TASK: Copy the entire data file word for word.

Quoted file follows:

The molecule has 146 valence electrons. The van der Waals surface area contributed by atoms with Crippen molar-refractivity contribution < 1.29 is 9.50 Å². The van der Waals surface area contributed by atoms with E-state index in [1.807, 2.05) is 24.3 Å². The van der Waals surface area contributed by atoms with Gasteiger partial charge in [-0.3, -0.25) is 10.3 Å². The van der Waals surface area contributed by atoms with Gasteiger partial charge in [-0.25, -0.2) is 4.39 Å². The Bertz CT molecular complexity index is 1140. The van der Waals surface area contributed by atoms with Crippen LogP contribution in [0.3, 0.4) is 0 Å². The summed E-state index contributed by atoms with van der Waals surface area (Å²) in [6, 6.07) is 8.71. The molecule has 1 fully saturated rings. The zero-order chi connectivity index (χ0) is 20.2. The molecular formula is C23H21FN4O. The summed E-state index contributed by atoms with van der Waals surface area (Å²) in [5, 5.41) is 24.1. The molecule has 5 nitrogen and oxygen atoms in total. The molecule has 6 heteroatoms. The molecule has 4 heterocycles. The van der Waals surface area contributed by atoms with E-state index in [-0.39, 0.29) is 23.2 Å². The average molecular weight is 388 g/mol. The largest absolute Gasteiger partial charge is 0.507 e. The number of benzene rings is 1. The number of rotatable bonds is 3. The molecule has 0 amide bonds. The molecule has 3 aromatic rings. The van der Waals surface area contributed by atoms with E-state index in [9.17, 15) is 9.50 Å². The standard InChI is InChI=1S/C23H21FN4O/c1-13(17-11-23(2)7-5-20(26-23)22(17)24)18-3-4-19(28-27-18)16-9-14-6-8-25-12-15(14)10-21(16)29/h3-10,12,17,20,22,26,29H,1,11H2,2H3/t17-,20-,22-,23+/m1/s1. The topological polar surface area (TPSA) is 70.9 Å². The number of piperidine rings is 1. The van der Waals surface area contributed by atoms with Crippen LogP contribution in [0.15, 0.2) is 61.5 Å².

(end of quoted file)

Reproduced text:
The molecule has 146 valence electrons. The van der Waals surface area contributed by atoms with Crippen molar-refractivity contribution < 1.29 is 9.50 Å². The van der Waals surface area contributed by atoms with E-state index in [1.807, 2.05) is 24.3 Å². The van der Waals surface area contributed by atoms with Gasteiger partial charge in [-0.3, -0.25) is 10.3 Å². The van der Waals surface area contributed by atoms with Gasteiger partial charge in [-0.25, -0.2) is 4.39 Å². The Bertz CT molecular complexity index is 1140. The van der Waals surface area contributed by atoms with Crippen LogP contribution in [0.3, 0.4) is 0 Å². The summed E-state index contributed by atoms with van der Waals surface area (Å²) in [6, 6.07) is 8.71. The molecule has 1 fully saturated rings. The zero-order chi connectivity index (χ0) is 20.2. The molecular formula is C23H21FN4O. The summed E-state index contributed by atoms with van der Waals surface area (Å²) in [5, 5.41) is 24.1. The molecule has 5 nitrogen and oxygen atoms in total. The molecule has 6 heteroatoms. The molecule has 4 heterocycles. The van der Waals surface area contributed by atoms with E-state index in [-0.39, 0.29) is 23.2 Å². The average molecular weight is 388 g/mol. The largest absolute Gasteiger partial charge is 0.507 e. The number of benzene rings is 1. The number of rotatable bonds is 3. The molecule has 0 amide bonds. The molecule has 3 aromatic rings. The van der Waals surface area contributed by atoms with E-state index in [9.17, 15) is 9.50 Å². The standard InChI is InChI=1S/C23H21FN4O/c1-13(17-11-23(2)7-5-20(26-23)22(17)24)18-3-4-19(28-27-18)16-9-14-6-8-25-12-15(14)10-21(16)29/h3-10,12,17,20,22,26,29H,1,11H2,2H3/t17-,20-,22-,23+/m1/s1. The topological polar surface area (TPSA) is 70.9 Å². The number of piperidine rings is 1. The van der Waals surface area contributed by atoms with Crippen LogP contribution in [0.15, 0.2) is 61.5 Å².